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Natassja M

Page history last edited by Natassja 12 years, 6 months ago

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                              10:01 on August 26th

                                             -Natassja Meredith


       When I was four years old, my dad drove my family up to the White Mountains. He and my mother spoke in the front of our old jeep, their tones hushed so that we could not hear. Not that it mattered, really, I don’t think that my four year old mind would have been able to keep the excitement of a new dog in my head for long enough to comprehend what it really meant.


     We arrived at our destination, my excitement for whatever lay ahead nearly bursting out of me. My brother and I were herded out of the car, and sat down on the snow. My mother reached down to fix my jacket, the zipper had caught and it was half unzipped, exposing my small body to the cold.    

     My brother and I became bored, there was what seemed like a lot of waiting, when in reality it was most likely around five minutes. We began to play i-spy, and as usual, it ended in a fight about cheating. My mother ended the fight, and I looked around to realize where we were. My eyes registered a house, average and nothing to worry about in my young eyes. I watched as the door creaked open, my eyes not having time to register the small shape as it blurred out into the snow, a black and yellowish-white fluff-ball picking up speed towards us. It got closer and slowed, suddenly overcome with shyness - the most awkward and adorable puppy that I had ever seen. 


     I watched as he worked up the courage to come closer to my brother's outstretched hand, his eyes searching for some sort of safety. He began to understand that a four year old and a ten year old were not going to hurt him, and he bounded over, his gigantic paws working their way over the snow as he slipped on ice. My father walked out of the average house, a man who seemed unkind following him. He gave the puppy a look of disgust and turned to my father to shake hands. My father in turn seemed disgusted to have to touch this man, but politely took his hand and shook.


     My mother picked the puppy up, and I looked up at her confused. 


     “He’s coming to live with us.” she explained, and I gasped in excitement.  We walked to the car, and my mom put him down between me and my brother. Being young children, we had to name him immediately. A massive amount of common names like Buddy and Spot erupted from out mouths. My parents would shake their heads, occasionally mumbling the word no. I sat, thinking for a minute, and suddenly blurted out the word,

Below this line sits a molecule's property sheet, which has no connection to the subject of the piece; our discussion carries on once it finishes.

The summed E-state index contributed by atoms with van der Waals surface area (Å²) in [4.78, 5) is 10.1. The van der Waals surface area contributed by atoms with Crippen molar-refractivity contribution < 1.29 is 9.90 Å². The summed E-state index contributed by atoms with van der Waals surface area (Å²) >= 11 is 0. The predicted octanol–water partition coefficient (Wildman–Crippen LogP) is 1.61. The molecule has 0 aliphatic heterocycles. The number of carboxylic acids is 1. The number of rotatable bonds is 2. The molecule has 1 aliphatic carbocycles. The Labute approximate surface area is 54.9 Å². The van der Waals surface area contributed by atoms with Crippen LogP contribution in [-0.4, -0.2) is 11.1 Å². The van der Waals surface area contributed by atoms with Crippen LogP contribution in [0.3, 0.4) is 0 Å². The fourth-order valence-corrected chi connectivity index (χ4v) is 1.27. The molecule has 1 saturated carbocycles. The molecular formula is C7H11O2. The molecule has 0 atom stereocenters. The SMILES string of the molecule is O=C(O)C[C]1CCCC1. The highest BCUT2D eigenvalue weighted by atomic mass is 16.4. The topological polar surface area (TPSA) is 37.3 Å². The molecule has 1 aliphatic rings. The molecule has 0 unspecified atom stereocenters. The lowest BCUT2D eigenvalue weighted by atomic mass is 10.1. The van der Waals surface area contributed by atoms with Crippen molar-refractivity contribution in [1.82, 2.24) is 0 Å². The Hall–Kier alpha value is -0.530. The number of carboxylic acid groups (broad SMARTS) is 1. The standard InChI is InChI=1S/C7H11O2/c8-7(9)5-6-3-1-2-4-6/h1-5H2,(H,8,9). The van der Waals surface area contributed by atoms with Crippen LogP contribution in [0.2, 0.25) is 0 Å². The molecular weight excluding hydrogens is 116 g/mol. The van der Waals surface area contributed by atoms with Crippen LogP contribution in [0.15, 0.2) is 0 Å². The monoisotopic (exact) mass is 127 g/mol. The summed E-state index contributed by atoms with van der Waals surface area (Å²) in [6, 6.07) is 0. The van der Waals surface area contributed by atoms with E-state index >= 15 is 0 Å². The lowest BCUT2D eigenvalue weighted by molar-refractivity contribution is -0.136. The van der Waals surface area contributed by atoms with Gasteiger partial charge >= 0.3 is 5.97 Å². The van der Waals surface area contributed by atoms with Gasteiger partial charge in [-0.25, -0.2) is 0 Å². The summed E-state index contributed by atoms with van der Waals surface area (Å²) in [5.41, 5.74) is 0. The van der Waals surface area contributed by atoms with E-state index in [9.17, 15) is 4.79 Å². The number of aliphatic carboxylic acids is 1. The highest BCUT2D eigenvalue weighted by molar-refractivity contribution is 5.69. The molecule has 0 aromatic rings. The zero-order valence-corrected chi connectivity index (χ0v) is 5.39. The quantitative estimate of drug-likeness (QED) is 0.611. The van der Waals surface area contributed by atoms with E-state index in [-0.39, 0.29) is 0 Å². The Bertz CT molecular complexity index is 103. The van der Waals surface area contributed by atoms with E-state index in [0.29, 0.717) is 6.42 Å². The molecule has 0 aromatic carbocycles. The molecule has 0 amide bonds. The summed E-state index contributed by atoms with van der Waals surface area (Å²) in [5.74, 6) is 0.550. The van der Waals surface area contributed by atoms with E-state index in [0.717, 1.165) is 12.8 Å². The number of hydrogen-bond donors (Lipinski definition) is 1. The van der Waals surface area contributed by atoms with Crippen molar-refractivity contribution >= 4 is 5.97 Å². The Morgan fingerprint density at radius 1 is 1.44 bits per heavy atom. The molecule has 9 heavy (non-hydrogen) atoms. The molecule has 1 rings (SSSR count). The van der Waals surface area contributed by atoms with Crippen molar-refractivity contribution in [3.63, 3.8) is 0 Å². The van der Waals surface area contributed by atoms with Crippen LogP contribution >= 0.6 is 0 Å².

I am not sure where this came from, I was four, and my mind was still working in odd ways. So, my dog became Frufus. He grew up to be the perfect dog, and even though he was the runt of the litter and had an under-bite, he was the cutest puppy we had ever seen. His first time in our garage, he was terrified of us. He did not want to leave the garage, but would whimper every time we would be out of his range of sight. My father tried to explain to us that he had been abused and kept in a crate, but I think that only my brother understood exactly what that meant. Finally, he allowed us to take him inside, and when we did he immediately curled up in a corner and dropped off to sleep. He was so exhausted by his anxiousness that he let his guard down to take a nap.


     My clearest, earliest memory of him was his first Christmas, the day that he really began to trust us, and also the day that we gave him his collar. As he grew older, Frufus got bigger and bigger. He would wrestle with my brother and his friends, and he would try to “save” me when I was being picked up by my father. Somehow, he would always end up scratching me trying to pull me away for “harm.”  He did not really realize that by pulling on my clothing, he was only pulling me away instead of attacking the person that was holding me. In all of his ten years, he bit no one; he was always a gentle giant.


     As he got older, he became more mature. He welcomed cats into the family, even a chinchilla that he would allow to sit on his head. He was truly the most behaved and sweetest dog that I had ever met, and as he got older, that grew as well. Soon, where he used to sleep every night became cold, his age no longer allowing him to take the leap up onto the bed. He stopped running around the house, and when his bark boomed through the house, it ended up coming from the ground where he lay.


     He was still in perfect health; he would get up and walk around, visiting each room in turn. That is, until one day when he had trouble getting up. He was a newfoundland landseer, a breed notorious for having hip problems, so in a way we expected this. His front paws scrambled and scratched against the tile, reaching for a grip, and always he would find one, pulling himself up like an old man. 


     One day, he couldn’t get a grip on the slippery tile. We assumed that he would find one, he always had in the past. My father did not know what to do - our dog was on the floor, obviously struggling, but trying to pull him up only made him whimper. My dad put a towel on the ground underneath his feet, and he was able to get up, but he could only stay up for so long. His hips began to get worse, he could not stand the pain of pulling himself up every time. My dog  would begin to stay away from certain portions of my house - he would only enter my room if I was in there because the left hand turn out was too hard on his hips. He began to stick to laying down in the middle of the hallway where he had easy access to any area of the house. 


     Even still, our dog was active enough. He loved everyone, and when we would leave the house we would call out a, “Bye, Frufus!”, along with our shouts of “I’m leaving!”. He would sleep in everyone's rooms in turn, even though his bed was only kept in one. We realized that his hips were failing him in major ways when he stopped running to the door when we would arrive home. Instead of being greeted by a happy dog, we would find him lying in the kitchen, waiting for us to come to greet him.